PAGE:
Gijs van Dam

Debugging LND while running a local cluster

4 minute read

If you want to debug LND, or if you want to take a real deep dive into LND, you probably want to be able to set breakpoints in the source code to see what is actually happening. Not only that, you also want to have the node run in a local cluster of other nodes, so that you can perform some real Lightning actions like opening a channel and make payments. This post takes you through the setup I use based on Delve and Simverse.

Setting up a local cluster with Simverse

Simverse is an amazing tool for setting up local Lightning clusters. It uses docker-compose to manage the cluster and supports LND, c-lightning and Eclair nodes with either btcd or bitcoind back-ends. This makes it very easy to set up local clusters of any size, as long as your hardware can handle it. All nodes and back-ends are run in their own docker containers and are spun up on demand following a default recipe or a custom recipe that you can draft up yourself. It literally takes four commands to have a local cluster running with Simverse.

For our setup we will use a hybrid cluster. There are 3 types of Simverse clusters: Homogenous clusters are Simverse clusters that run either lnd + btcd nodes, eclair + bitcoind nodes or c-lightning + bitcoind nodes. More generally speaking, a homgenous cluster only contains one flavor of back-end and one flavor of Lightning node. The second type of cluster is heterogenous cluster, containing a mix of nodes and back-ends. The third type of cluster is called a hybrid cluster. This is a Simverse cluster (either homogenous or heterogenous) that interacts with an external node that runs directly on the host machine instead of in a docker container. We will use the default Simverse cluster (a homogenous lnd + btcd cluster) and make it hybrid by connecting the LND node that runs the code that we are going to debug.

Setting up the cluster with Simverse is not within the scope of this article, but the Quickstart of Simverse is all you need to do. That will result in having a cluster with 3 Docker containers, two running LND, and one running a btcd back-end.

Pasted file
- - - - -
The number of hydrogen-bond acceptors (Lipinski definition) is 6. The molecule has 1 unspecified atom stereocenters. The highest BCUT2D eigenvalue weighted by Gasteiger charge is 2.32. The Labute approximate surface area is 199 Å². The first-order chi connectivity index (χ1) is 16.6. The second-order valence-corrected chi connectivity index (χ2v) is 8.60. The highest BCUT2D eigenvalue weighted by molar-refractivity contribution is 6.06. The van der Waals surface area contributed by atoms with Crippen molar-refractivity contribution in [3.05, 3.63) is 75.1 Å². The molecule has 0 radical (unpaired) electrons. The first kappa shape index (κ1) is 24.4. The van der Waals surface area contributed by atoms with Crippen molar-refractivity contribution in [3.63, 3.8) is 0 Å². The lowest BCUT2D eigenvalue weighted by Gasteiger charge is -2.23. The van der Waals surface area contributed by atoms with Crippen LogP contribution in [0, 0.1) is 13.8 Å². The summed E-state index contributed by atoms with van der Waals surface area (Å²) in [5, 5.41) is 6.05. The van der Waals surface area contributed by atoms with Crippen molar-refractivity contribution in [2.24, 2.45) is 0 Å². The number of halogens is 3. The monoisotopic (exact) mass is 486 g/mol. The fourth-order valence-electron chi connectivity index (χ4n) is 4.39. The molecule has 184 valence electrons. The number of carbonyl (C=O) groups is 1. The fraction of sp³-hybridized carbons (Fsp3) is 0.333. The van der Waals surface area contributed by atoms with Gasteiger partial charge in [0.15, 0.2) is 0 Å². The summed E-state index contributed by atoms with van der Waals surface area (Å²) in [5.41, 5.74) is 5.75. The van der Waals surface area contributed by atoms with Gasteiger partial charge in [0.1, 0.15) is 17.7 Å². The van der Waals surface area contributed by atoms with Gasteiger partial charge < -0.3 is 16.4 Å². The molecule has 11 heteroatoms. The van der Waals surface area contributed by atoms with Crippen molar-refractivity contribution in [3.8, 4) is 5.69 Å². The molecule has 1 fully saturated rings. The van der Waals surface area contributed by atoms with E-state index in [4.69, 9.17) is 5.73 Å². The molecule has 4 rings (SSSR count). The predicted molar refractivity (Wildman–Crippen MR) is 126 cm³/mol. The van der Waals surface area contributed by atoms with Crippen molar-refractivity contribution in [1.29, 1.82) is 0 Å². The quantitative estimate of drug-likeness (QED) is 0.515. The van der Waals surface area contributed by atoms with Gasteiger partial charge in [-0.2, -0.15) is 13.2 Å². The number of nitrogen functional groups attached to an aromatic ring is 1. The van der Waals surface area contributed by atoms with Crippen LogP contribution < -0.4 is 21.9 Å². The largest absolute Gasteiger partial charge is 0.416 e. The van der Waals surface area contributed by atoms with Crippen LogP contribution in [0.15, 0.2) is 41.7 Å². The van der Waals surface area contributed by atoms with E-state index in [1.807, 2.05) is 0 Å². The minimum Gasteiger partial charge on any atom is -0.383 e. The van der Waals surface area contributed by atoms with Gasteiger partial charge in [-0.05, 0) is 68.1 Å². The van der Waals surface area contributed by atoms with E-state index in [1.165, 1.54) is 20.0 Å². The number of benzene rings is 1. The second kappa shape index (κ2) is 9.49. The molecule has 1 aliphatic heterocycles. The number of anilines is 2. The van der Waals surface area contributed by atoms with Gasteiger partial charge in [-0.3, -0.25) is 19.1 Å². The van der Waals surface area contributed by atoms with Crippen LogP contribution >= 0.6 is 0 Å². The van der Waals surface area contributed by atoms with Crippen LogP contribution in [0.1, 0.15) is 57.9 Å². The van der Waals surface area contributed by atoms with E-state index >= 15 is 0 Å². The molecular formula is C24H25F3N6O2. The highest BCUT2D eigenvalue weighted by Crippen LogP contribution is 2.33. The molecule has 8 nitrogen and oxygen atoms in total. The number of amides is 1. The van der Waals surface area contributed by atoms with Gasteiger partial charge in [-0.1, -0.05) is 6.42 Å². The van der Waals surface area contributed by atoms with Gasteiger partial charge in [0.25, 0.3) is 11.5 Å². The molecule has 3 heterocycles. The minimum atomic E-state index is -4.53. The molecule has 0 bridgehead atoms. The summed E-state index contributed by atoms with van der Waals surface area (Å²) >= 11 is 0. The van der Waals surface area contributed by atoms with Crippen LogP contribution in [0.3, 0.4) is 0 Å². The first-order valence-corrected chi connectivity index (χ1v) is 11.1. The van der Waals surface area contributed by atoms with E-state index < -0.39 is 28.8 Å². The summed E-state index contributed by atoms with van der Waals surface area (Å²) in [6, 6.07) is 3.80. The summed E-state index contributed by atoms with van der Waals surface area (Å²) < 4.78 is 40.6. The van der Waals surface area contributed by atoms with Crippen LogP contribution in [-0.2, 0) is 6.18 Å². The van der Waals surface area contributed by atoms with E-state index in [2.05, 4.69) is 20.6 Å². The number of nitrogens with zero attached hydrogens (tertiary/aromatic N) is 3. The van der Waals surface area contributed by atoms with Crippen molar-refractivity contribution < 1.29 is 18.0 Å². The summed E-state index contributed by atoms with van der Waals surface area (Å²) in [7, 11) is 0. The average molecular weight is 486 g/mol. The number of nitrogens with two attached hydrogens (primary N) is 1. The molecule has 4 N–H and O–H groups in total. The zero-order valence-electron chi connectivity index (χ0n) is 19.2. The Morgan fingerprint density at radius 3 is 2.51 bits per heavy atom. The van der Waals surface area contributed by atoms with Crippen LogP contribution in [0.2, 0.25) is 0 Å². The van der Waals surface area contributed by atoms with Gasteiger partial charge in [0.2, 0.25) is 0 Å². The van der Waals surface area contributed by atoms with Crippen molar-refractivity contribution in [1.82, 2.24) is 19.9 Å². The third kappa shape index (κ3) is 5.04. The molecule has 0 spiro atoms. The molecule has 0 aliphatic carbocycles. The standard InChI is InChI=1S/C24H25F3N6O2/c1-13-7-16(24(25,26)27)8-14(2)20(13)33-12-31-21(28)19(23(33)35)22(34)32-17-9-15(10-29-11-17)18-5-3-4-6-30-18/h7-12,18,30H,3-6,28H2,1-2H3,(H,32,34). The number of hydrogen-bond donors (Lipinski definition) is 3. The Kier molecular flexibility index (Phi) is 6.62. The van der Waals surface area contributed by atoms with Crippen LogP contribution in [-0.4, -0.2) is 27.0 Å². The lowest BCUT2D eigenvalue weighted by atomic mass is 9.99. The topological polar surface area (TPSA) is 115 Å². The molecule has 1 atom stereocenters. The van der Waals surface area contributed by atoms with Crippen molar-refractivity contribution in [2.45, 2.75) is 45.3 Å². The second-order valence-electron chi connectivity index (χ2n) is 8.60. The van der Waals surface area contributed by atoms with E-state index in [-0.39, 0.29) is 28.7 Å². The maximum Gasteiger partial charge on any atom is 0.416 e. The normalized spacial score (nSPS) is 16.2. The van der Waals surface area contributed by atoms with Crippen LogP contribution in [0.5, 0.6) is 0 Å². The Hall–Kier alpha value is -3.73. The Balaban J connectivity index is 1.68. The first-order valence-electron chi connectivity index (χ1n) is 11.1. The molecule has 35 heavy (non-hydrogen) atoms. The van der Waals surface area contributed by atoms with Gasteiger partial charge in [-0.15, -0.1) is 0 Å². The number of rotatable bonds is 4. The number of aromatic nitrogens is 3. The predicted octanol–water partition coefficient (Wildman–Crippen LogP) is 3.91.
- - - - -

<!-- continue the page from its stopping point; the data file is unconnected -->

Building LND

We need to build de debug version of LND, to be able to do some debugging. I will be using the repo that Simverse automatically cloned. Simverse clones repos into the _repos folder inside the Simverse folder. In my case the Simverse folder is located here: ~/simverse/_repos.

cd ~/simverse/_repos/lnd
make build

The resulting binaries can be found in the repo folder itself: lnd-debug and lncli-debug

Create a lnd.conf file

Yes, you can start lnd with a bunch of arguments. So there is no real need for a conf-file, but I think it makes it way easier to start LND with a conf-file. You can place your file anywhere, but I find it easy to have them all at a single place, and the most logical place is the default location: ~/.lnd/.

Give it a name that makes it easy to understand that this is a conf file not be used in a production environment, like lnd-test.conf.

These are the contents of my lnd-test.conf:


What this configuration does is running LND with (completely unsafe) development settings, using the btcd Docker container as the back-end.

You would have to change btcd.rpcert to the path to the rpc.cert file in your Simverse workspace and you would probably have to change the btcd.rpchost as well. The default_btcd1 host pointing to your btcd Docker container is not automatically added to your host file so either you have to add it to your host file or you have to replace it with an IP address. You can find the IP address of the btcd1 docker container of your Simverse cluster, by using the list_docker_ips command that ships with Simverse. (I told you that tool was amazing). An alternative solution is to run this extra docker container that automatically updates entries in your hostfile.

Installing Delve

Assuming you have Vscode installed, make sure you have installed the language support for Go extension.

Open the Command Palette, select Go: Install/Update Tools, and select dlv

install dlv

Install dlv using the Command Palette

Configure launch.json

Open the folder of your LND repo with Vscode and create a launch.json file by selecting the gear icon on the Run view (Ctrl+Shift+D) top bar.

    "version": "0.2.0",
    "configurations": [
            "name": "Launch lnd",
            "type": "go",
            "request": "launch",
            "mode": "exec",
            "program": "${workspaceFolder}/lnd-debug",
            "env": {},
            "args": ["--configfile=~/.lnd/lnd-test.conf"],
            "showLog": true

The args parameter should contain the location of your conf-file.

Set breakpoints

Now you are ready to set breakpoints, for instance in the Main function of the lnd package.

Main function

Main function

If you start debugging, this breakpoint is immediately hit.

Breakpoint hit

Breakpoint hit


And there you have it, you can now start to debugging LND operating in a local cluster.